The 5500-km-long boundary flow off western and southern Australia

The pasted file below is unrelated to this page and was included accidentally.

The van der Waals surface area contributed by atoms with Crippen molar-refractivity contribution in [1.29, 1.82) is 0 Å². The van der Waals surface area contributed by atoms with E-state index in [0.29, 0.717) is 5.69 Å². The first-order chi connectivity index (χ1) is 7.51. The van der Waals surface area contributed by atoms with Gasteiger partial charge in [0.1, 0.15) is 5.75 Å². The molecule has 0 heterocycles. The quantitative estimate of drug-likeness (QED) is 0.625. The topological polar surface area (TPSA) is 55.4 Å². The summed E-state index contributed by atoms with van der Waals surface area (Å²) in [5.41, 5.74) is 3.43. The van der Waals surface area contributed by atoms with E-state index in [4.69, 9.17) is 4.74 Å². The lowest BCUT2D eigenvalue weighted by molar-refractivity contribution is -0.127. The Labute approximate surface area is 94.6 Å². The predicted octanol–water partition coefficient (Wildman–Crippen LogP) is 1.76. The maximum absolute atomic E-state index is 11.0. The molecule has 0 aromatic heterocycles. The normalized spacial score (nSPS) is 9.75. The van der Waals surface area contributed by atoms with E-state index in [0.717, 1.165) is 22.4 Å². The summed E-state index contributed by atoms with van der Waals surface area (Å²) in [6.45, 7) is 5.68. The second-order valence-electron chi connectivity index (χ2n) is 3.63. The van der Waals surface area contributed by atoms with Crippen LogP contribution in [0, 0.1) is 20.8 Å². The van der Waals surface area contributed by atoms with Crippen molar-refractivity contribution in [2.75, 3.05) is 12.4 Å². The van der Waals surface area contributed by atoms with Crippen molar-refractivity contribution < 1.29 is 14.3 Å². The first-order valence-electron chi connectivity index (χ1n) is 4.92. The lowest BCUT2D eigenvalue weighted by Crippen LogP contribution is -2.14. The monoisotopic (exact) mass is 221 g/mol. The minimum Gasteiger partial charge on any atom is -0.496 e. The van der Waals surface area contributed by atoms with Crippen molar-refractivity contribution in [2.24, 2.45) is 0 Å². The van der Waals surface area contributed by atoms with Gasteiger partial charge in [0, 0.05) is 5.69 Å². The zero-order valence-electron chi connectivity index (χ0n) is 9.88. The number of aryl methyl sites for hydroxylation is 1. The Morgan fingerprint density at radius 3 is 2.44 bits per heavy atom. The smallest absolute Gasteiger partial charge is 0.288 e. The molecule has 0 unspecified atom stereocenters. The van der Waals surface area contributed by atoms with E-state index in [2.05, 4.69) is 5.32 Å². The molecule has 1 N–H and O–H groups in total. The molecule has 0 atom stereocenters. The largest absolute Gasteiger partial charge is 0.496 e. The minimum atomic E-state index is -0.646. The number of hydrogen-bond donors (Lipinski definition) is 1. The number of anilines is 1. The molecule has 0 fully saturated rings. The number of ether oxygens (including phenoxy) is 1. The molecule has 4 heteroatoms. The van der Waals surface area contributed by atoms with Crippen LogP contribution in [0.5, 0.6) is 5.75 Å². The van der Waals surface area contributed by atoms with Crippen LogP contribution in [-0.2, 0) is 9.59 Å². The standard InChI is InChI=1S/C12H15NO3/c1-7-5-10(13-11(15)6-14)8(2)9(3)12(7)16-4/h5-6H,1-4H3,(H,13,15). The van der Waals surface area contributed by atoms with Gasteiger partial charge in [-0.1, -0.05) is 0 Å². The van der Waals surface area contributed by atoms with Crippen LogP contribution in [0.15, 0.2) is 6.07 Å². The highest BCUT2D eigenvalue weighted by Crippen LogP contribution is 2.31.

[1] The path of the shelf edge flow off southwestern Australia is documented using results from satellite altimetry and sea surface temperature (SST) and a climatogical in situ analysis. During Austral winter a continuous current is shown to extend from its origin at North West Cape to the southern tip of Tasmania, a distance of 5500 km. Satellite SST observations and surface buoy tracks confirm the location and continuity of the current trajectory. While the Leeuwin Current is forced by the strong alongshore pressure gradient associated with the meridional portion of the western Australian coastal boundary, our results suggest that the essentially zonal shelf edge flow along the southern Australian coast arises from the setup of coastal sea level by onshore Ekman flow driven by the winter westerly wind and possibly a further alongshore pressure gradient. The timing of these two different forcing mechanisms means that the west coast pressure gradient delivers the Leeuwin Current to the south coast just as the winds reverse and are thus able to maintain the eastward passage of the current. The shelf edge flow consists of two main water masses. A low-salinity, warm water type of tropical origin associated with the Leeuwin Current and a high-salinity, warm water inflow formed on the western end of the Great Australian Bight continental shelf. A naming convention is proposed, the Leeuwin Current representing flow from North West Cape to the Great Australian Bight (GAB); the South Australian Current, between the eastern GAB and western Bass Strait; and the Zeehan Current off western Tasmania.